Why Is the United States’ Debt Ceiling So Important to the Economy?


The debt ceiling, or debt limit, of the United States is an important tool used by the U.S. Treasury Department to ascertain how much money the department can borrow in order to pay weekly or monthly bills for the federal government.

Today, the accountants at The Whitlock Co. look at why the United States’ debt ceiling is so important to the economy.

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What is the amount of debt the U.S. owes its creditors?

As of Oct. 1, 2021, the United States national debt was $28.8 trillion. By comparison, the annual GDP of the United States is $20.935 trillion. The national debt has accumulated ever since 1790, particularly during times of war and economic stress when government spending increases. 

What does the U.S. debt go towards?

The debt of the United States is essential to daily operations. For example, this debt goes to pay salaries of federal employees, distribute Social Security and Medicare benefits, issue tax refunds, cash in older debt such as Savings Bonds or Treasury Bonds, and disburse any payments the federal government must make.

The federal debt is vital to its daily operations because without it, people would not receive their money. 

How does the United States issue debt?

The U.S. Treasury sells and auctions several securities, such as bonds, that anyone can purchase. The proceeds pay for government operations in the short term. When the bonds mature, the Treasury pays back the investment with interest. Part of the proceeds from the sales of bonds goes towards paying interest on securities that have matured in addition to paying the aforementioned benefits.

What is the debt ceiling?

The debt ceiling is a Congressionally-mandated limit of the amount of debt the U.S. Treasury can borrow to meet the federal government’s legal obligations. The statutory debt limit is currently set at $28.5 trillion, and the government reached that limit on August 1, 2021, according to the Government Accounting Office.

How has the government avoided hitting the debt ceiling?

The treasury can undertake several measures to keep the government in operation once it reaches this limit, but these are just temporary measures. This has been the operating principle of the Treasury since this summer at the end of July.

The Treasury had $850 billion in cash at the end of June 2021, coming from a mixture of tax collection, security auctions, and trust fund investments, notes the nonpartisan Congressional Budget Office.

As the Treasury uses its cash on hand to pay debts, that cash will deplete at some point until and unless Congress authorizes increasing the debt limit. This means the government won’t be able to pay its obligations because it can’t issue more debt until it’s authorized by lawmakers.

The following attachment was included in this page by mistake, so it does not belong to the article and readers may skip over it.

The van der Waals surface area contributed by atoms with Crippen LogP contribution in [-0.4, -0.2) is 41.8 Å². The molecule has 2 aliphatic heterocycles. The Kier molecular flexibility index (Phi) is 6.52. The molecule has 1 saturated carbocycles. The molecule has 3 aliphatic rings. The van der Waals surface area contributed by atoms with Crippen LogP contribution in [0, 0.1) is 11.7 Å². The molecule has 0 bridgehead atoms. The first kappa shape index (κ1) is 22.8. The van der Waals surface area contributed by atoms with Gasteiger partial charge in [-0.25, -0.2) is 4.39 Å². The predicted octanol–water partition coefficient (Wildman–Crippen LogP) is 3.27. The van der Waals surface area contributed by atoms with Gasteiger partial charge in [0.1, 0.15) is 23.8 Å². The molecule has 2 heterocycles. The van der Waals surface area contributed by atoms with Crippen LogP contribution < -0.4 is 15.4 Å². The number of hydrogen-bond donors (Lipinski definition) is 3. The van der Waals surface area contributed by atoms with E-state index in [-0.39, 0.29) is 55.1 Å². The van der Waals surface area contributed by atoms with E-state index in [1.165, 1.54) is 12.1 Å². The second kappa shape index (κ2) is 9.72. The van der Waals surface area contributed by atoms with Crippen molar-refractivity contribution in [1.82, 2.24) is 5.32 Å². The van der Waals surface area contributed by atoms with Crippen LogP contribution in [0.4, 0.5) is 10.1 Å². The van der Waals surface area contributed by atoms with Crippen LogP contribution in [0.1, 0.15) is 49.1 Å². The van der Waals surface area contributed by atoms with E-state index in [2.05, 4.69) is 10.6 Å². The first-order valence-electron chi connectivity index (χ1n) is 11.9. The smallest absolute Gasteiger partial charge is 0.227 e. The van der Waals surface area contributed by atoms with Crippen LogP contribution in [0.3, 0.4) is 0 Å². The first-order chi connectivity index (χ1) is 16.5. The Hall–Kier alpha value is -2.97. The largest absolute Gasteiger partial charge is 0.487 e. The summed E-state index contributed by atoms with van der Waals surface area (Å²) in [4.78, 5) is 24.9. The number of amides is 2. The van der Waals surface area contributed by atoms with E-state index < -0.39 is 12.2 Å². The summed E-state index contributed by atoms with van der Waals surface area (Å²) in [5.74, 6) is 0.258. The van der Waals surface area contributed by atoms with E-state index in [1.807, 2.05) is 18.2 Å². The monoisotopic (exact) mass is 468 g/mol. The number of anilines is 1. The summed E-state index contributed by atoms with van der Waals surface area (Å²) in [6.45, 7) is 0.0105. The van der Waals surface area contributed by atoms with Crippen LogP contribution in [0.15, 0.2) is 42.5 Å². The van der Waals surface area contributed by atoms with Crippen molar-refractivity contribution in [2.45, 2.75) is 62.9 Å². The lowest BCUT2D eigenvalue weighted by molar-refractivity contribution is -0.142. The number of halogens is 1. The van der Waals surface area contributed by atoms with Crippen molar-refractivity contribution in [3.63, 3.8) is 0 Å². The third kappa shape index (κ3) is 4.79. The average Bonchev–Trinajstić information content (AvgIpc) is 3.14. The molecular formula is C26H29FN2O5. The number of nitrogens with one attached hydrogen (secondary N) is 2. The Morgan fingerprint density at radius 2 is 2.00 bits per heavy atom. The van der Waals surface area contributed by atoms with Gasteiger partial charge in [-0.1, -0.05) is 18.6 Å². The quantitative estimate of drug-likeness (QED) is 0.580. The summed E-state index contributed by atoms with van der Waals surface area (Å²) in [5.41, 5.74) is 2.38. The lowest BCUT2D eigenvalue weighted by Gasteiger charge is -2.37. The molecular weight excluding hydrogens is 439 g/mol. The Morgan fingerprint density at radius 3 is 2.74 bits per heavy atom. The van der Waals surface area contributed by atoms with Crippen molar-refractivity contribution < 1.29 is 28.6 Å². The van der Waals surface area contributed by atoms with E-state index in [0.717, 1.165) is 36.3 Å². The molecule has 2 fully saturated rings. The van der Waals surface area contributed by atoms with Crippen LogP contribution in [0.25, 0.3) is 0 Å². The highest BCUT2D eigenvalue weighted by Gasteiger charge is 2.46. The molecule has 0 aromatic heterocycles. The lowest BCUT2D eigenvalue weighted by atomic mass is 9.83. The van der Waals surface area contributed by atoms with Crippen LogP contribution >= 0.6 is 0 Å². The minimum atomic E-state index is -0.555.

Why can’t the Treasury Department just issue more debt or print more money?

Congress has the sole authority to delineate how much money the federal government can spend, as outlined in the U.S. Constitution’s Appropriations Clause.

What happens when the government can’t pay its debts?

Over the course of a month, tens of billions of dollars will not go towards several segments of the economy.

  • Around $35 billion in payments to Medicare at the first of the month. 
  • More than $82 billion of Social Security payments to recipients made every week for four weeks.
  • $25 billion in payments to active-duty military members and benefits to retired veterans as well as Supplemental Security Income.
  • Pay for federal employees. 
  • Interest payments made on U.S. debt.
  • More than $142 billion in economic activity would stop. 

Economic activity in the United States would slow down in the coming weeks as some segments of the population have less money to spend, which could affect consumer purchases and the retail industry.

What happens if the government doesn’t increase the debt limit?

A few weeks into this hypothetical scenario, federal spending may have to be cut by as much as 40 percent until the Treasury receives enough money from taxes to make payments, notes the nonpartisan Brookings Institution

Not raising the debt ceiling doesn’t mean the government comes to a halt. It simply means the government may delay how it operates until a solution is found. Financial markets and investors might question America’s economic stability and pull out of the government bond market until Congress acts, and stock markets may take a hit due to economic uncertainty, according to Bankrate.

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Contact The Whitlock Co. Today for More Answers

Do you have questions about your company’s economic future? Need help with some solid business planning? Are you a high net-worth individual looking for sound investment advice? The CPAs and business advisors at The Whitlock Co. can help. Contact us for more information. We have offices in Kansas City, Springfield, and Joplin in Missouri.


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